The author, like a seasoned commander of an army, proceeds to strike at the heart of the dogmatic scientific theories which have been taught to us as gospel truth, with incisive precision. By using familiar terminologies and a straightforward style of writing, the author distills his enormous scholarship and makes it easy for even a layperson to easily read and comprehend. There is no prior understanding of either Indian or western philosophical systems necessary for the reader. This book can be classified under one of the unputdownables as mysteries of esoteric subjects like Shabda pramana are unravelled gradually and breaks the shackles of blind belief. It can be read in a single sitting, however, the mysteries unravelled will compel you to stop and ponder. Our whole worldview is turned upside down as it decimates the misconceptions and lays bare the shallowness of theories which are not supported by proper framework.

The sixth chapter of the book will not only put the lay reader in awe but even the experts in the field of Vedic philosophy. The stimulus theory that the brain processes the neural signals from the eye – falls flat and even the view of science on consciousness breaks apart, thus marking a paradigm shift.

The author clarifies, that although it is indeed a paradigm shift, the Vedic worldview has always upheld this in their Darshanas.There are severe and far reaching implications on not only the contemporary scientific views but also on contemporary views on Vedic Darshanas. The author has convincingly and precisely argued that the lag or delay in perception is untenable and that, perception is immediate as per the contact-theory of perception, which the author proposes. If you think I have spoiled the book for you, wait till you read the sixth chapter. But the extent of the implication does not stop there because, while explaining the contact theory of perception, the author has brought into the discourse, the entire Vedic framework along with its darshanas. So what is the greater implication?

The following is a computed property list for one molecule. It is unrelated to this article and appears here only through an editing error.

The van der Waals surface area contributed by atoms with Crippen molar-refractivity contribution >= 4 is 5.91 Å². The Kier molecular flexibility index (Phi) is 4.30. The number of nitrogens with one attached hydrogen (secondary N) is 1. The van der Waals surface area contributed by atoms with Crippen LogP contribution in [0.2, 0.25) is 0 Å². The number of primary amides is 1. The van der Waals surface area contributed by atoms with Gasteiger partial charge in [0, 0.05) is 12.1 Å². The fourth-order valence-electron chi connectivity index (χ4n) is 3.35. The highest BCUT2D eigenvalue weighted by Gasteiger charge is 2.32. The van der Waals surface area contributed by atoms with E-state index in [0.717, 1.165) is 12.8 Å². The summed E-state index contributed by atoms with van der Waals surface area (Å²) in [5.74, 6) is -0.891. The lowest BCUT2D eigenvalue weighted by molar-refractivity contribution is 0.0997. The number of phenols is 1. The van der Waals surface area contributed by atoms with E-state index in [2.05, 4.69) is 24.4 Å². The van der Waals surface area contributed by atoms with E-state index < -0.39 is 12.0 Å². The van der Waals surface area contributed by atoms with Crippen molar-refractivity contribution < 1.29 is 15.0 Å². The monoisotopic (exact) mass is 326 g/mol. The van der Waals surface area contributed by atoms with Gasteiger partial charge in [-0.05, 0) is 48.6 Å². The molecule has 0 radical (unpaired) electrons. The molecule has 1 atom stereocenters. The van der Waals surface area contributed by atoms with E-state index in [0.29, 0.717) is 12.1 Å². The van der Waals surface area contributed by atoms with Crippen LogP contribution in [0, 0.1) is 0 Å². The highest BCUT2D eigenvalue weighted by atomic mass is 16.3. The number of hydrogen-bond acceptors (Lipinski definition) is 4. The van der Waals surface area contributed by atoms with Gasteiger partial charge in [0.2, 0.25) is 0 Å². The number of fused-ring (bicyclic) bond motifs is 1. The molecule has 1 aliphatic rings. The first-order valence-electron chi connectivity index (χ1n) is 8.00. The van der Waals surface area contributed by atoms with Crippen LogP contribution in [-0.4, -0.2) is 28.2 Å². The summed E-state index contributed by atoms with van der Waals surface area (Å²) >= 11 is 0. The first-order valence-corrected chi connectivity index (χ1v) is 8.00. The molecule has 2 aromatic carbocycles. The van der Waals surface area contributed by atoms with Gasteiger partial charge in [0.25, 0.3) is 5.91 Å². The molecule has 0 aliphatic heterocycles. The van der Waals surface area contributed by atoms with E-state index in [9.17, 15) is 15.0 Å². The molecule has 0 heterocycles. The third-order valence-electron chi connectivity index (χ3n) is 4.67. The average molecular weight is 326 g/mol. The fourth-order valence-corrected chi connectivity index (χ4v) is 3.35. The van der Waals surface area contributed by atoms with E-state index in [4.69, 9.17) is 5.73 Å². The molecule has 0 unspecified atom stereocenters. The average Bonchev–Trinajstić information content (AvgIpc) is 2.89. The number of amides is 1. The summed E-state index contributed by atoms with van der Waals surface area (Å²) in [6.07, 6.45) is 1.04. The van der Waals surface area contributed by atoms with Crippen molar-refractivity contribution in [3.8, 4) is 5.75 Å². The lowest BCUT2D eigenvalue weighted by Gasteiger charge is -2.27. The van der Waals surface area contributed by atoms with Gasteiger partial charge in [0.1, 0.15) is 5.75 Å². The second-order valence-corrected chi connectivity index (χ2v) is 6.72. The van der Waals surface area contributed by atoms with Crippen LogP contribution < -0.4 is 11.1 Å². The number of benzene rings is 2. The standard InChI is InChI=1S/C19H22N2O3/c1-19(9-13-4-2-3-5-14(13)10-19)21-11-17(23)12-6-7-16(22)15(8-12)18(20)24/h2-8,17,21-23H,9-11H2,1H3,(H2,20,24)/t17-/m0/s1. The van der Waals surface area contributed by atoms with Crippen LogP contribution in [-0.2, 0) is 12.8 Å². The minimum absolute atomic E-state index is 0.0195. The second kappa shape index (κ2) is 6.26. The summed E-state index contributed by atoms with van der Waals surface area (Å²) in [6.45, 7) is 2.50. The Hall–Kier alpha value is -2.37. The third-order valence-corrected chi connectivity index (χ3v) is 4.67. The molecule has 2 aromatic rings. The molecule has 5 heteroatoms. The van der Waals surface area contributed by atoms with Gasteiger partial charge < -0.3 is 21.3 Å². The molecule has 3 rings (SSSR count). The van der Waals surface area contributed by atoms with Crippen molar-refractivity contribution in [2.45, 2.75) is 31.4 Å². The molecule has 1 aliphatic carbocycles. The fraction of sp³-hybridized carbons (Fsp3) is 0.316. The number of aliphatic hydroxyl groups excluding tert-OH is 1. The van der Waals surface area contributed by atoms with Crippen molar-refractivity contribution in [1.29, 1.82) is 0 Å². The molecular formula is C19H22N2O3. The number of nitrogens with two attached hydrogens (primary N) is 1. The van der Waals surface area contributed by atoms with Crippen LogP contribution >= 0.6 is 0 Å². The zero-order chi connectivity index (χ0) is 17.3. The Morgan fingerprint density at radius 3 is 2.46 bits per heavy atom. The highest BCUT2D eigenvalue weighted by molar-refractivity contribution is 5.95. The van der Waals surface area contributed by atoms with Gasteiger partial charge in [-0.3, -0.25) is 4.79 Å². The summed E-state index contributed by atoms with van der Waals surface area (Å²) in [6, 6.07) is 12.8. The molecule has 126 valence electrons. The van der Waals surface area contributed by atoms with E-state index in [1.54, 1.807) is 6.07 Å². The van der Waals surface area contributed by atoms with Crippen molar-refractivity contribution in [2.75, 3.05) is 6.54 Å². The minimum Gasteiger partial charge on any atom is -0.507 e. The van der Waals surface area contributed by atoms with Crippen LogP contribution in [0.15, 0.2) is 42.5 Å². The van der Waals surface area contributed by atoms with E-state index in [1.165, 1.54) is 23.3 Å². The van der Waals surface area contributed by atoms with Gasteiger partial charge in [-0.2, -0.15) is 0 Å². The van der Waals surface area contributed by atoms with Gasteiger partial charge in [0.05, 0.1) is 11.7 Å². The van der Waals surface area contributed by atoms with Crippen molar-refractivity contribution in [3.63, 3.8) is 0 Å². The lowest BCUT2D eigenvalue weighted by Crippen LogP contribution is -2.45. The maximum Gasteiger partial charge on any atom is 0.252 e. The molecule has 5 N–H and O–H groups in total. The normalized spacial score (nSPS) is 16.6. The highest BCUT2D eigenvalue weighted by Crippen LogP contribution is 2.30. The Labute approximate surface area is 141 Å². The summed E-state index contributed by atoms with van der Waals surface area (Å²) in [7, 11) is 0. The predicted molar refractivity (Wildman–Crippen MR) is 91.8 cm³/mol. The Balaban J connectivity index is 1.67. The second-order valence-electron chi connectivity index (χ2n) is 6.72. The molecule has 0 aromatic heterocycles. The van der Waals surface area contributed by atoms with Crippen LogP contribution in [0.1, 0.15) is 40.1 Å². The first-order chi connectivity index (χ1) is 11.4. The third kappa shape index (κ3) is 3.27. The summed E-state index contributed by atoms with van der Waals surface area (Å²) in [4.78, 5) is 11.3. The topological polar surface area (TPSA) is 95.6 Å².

We have all witnessed the emphatic way in which the scientific community has upheld the absence of the role of a sentient being on the pretext of negation of causality. So the narrative is reduced to scientists vs philosophers or science vs religion. Chittaranjan Naik bravely confronts this atheistic worldview which none of the philosophers including Vedic scholars have done until now. The author handles the most difficult topic of the law of causality in such a pragmatic way that it conforms to both reason and methodology. While the law of causality is determined to be only apparent and not absolute, the final conclusion is radically opposite to the atheistic worldview and instead emphatically declares the self-luminous sentient being as the absolute.

Notwithstanding this disruption in contemporary theories, many Vedic philosophers too, will be obliged to defend their philosophical positions as the author sticks to one particular darshana thus giving the contact theory of perception a level of consistency and coherence. This book poses an immediate threat to The departure from a cognitive nature of Vedanta to an empirical one among contemporary Vedantins. To further break it down, it upholds the validity of Shruti pramana. The arguments in this book can be compared to the mimamsakas of antiquity, who rescued the validity of Shruti pramana from the vitanda of logicians. It is for this reason that this book is of paramount importance, even without the artificial marketing gimmicks employed. A truth seeker, will certainly cherish the wisdom in this book, whether one agrees with the author or not.